More or less flat, January 2022

Source: Pixabay

As at Friday (28th January) my portfolio was down only 1.23% for the year so far, and about 0.22% of that was drawdown spending. A 1.01% fall is like one bad day so nothing to get too excited about for me and my portfolio. Monday (31st January) was then a better day so the month’s return was actually flat. Moneyweek reported “that even as the over-priced US stock market gyrated all over the place in January – and ended the month significantly down – the FTSE 100 ended up more or less flat.” That FTSE 100 result reflected my own portfolio results for January.


The FTSE All Share Total Return index, my chosen benchmark, was down by -0.33% in the month. My investment return for the month was a loss of -0.05%. My individual holdings recorded share price movements for the month ranging from a loss of -14.02% to a gain of +5.26% with an unweighted average result of a loss of -1.06%. My worst performers were the growth holdings in UK and Asia Pacific smaller companies that I have recently been adding to. My better performers were my UK equity income holdings that will have high exposure to value stocks. My high yield bond holding was unchanged.


Starting from an index value of 100.00 at 31 December 2013, my capital is now 139.83, as shown in the graph above. There has been a small reduction of -0.26% since last month’s peak of 140.19. Investment return of a capital loss of -0.28% and dividend income of +0.23%, totalled a loss of -0.05%. Draw down expenditure deducted -0.21% during the month.


Annual dividend income as a percentage of the opening portfolio value on 31 December 2013 has increased from 3.37% to reach 6.74% at this month end, as shown in the graph above. This is slightly below last November’s peak of 6.75%.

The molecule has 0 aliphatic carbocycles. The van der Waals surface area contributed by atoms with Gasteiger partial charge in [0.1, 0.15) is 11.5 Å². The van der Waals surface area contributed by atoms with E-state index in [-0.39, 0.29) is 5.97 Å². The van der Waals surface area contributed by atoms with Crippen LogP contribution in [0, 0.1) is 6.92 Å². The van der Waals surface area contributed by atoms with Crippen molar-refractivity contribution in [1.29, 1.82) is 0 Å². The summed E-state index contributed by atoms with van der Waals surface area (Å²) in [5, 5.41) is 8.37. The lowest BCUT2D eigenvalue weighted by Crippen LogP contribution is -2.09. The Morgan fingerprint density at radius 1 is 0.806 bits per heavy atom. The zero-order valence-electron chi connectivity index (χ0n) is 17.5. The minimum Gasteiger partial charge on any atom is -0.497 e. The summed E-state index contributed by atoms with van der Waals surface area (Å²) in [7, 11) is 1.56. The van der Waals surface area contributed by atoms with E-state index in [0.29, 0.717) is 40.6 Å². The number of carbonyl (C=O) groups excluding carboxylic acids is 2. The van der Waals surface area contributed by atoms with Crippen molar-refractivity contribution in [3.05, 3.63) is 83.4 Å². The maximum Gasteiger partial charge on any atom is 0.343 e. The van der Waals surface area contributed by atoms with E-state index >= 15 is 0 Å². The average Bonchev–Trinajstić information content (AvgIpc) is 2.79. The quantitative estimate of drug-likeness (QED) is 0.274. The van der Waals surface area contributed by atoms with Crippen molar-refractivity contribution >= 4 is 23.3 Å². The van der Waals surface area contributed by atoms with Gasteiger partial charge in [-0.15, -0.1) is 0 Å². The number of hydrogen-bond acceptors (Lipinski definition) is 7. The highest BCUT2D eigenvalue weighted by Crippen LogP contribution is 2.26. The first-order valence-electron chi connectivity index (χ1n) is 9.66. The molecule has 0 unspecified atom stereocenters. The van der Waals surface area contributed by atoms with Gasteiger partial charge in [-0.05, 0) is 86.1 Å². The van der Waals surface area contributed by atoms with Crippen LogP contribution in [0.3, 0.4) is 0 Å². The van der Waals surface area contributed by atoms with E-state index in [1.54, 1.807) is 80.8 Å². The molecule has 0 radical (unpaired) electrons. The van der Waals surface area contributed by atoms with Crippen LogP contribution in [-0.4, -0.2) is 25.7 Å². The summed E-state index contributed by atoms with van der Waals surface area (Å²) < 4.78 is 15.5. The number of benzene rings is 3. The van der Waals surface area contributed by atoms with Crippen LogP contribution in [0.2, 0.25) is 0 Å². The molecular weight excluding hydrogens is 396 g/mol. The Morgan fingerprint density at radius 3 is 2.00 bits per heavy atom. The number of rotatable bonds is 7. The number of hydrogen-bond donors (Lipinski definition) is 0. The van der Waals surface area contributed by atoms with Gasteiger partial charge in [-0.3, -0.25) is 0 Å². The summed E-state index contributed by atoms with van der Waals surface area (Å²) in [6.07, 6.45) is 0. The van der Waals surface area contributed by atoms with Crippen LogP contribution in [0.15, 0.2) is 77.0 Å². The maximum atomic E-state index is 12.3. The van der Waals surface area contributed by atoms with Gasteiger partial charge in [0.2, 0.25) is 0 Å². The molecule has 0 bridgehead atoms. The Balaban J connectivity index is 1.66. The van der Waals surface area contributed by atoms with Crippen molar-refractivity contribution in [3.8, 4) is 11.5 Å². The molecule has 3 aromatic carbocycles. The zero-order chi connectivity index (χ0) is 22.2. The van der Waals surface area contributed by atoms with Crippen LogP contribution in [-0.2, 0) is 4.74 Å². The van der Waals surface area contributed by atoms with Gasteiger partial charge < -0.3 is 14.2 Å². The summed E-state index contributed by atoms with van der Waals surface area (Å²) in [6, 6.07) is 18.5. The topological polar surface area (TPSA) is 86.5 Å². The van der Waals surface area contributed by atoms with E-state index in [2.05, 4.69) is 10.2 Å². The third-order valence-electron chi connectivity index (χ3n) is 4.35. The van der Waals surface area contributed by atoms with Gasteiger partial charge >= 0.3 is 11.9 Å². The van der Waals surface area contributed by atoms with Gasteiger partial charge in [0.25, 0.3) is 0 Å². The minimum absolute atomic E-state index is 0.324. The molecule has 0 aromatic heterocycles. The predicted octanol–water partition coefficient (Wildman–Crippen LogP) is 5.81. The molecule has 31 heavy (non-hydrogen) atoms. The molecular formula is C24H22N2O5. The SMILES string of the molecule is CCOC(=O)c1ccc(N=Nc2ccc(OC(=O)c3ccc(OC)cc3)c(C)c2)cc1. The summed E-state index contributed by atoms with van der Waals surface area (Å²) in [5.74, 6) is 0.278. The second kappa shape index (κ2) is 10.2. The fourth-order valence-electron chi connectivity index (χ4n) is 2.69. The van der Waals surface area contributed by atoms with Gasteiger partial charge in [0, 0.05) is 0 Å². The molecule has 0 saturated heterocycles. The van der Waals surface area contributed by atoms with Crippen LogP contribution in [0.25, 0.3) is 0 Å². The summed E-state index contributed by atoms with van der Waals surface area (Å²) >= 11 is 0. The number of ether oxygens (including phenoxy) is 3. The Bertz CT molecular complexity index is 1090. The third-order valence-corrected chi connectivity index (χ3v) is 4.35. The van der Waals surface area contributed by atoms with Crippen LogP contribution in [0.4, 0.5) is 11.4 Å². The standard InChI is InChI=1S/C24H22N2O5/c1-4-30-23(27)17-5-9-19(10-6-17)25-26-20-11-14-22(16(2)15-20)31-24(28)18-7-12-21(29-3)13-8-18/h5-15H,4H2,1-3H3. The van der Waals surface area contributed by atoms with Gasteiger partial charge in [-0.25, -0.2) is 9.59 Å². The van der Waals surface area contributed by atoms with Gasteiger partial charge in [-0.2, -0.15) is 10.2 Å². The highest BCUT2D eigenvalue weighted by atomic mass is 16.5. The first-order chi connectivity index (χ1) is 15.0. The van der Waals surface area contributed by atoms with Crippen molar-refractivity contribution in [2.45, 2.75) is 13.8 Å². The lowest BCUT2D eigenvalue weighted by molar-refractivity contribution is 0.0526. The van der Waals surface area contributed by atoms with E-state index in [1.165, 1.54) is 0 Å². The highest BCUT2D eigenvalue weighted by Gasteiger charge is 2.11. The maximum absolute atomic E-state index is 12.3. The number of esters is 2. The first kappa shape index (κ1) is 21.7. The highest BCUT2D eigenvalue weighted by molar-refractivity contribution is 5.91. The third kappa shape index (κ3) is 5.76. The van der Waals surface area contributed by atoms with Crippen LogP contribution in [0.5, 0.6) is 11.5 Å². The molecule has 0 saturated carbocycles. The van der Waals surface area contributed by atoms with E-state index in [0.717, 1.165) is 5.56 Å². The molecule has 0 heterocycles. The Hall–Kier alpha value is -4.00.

Investment changes

Some dividends were received and re-invested during the month in my tax-sheltered accounts. Dividends in my dealing account were paid out to my bank. No other trades were made.


The table below shows the composition of my portfolio at the end of the month. This has been analysed by the sector of each holding.

Yield %Capital %Income %
Asia Pacific4.8823.7524.05

I have also analysed by the income or growth category of each holding.

Yield %Capital %Income %
High Income7.4826.0940.45
Income & Growth3.9113.3210.80


My annual drawdown spending is now around 3.23% of my portfolio value, based on the last two years spending and the opening and closing values for that period. My cash holdings are sufficient to cover about four months of spending. In addition, dividends being paid out in cash each year from my dealing account are sufficient to cover about four months of spending. I will need to sell shares from my dealing account to raise cash in the next few weeks.


Draw down spending was 64.08% of my portfolio income in the last twelve months which was an increase from 58.69% for the previous twelve months. Portfolio income rose by only 1.66% but expenditure rose by 11.00%. This increased spending resulted from some discretionary spending choices and some exceptional cost items. There have been no impacts yet from the expected rises in energy costs, grocery bills and council taxes despite RPI and CPI inflation reaching annual rates of 7.55% and 5.40% at the end of December.


I find that I haven’t been personally impacted by the headlines of stock market falls and inflation rises that I read. Not so far at least.

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